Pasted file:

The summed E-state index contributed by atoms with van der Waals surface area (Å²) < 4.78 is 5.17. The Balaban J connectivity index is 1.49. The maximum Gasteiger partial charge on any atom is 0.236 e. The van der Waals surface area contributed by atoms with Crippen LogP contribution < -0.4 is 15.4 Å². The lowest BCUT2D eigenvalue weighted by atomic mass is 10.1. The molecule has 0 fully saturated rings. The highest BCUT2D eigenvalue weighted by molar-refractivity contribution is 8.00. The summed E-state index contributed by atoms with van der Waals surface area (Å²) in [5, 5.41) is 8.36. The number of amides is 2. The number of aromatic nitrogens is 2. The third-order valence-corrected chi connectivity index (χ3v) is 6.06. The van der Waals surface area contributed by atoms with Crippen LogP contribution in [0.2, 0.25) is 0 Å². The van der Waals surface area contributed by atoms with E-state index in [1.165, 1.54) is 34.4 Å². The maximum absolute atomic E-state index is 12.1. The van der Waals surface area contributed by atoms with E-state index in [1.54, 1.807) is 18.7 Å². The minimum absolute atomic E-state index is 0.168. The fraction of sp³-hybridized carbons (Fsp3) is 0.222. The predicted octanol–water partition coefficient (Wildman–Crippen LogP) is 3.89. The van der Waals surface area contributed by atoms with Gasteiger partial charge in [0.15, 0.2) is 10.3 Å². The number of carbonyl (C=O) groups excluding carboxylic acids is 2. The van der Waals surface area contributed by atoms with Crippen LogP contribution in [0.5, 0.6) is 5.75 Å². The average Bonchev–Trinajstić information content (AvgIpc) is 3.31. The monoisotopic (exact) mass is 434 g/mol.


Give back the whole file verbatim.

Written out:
The summed E-state index contributed by atoms with van der Waals surface area (Å²) < 4.78 is 5.17. The Balaban J connectivity index is 1.49. The maximum Gasteiger partial charge on any atom is 0.236 e. The van der Waals surface area contributed by atoms with Crippen LogP contribution < -0.4 is 15.4 Å². The lowest BCUT2D eigenvalue weighted by atomic mass is 10.1. The molecule has 0 fully saturated rings. The highest BCUT2D eigenvalue weighted by molar-refractivity contribution is 8.00. The summed E-state index contributed by atoms with van der Waals surface area (Å²) in [5, 5.41) is 8.36. The number of amides is 2. The number of aromatic nitrogens is 2. The third-order valence-corrected chi connectivity index (χ3v) is 6.06. The van der Waals surface area contributed by atoms with Crippen LogP contribution in [0.2, 0.25) is 0 Å². The van der Waals surface area contributed by atoms with E-state index in [1.165, 1.54) is 34.4 Å². The maximum absolute atomic E-state index is 12.1. The van der Waals surface area contributed by atoms with E-state index in [1.54, 1.807) is 18.7 Å². The minimum absolute atomic E-state index is 0.168. The fraction of sp³-hybridized carbons (Fsp3) is 0.222. The predicted octanol–water partition coefficient (Wildman–Crippen LogP) is 3.89. The van der Waals surface area contributed by atoms with Gasteiger partial charge in [0.15, 0.2) is 10.3 Å². The number of carbonyl (C=O) groups excluding carboxylic acids is 2. The van der Waals surface area contributed by atoms with Crippen LogP contribution in [0.5, 0.6) is 5.75 Å². The average Bonchev–Trinajstić information content (AvgIpc) is 3.31. The monoisotopic (exact) mass is 434 g/mol.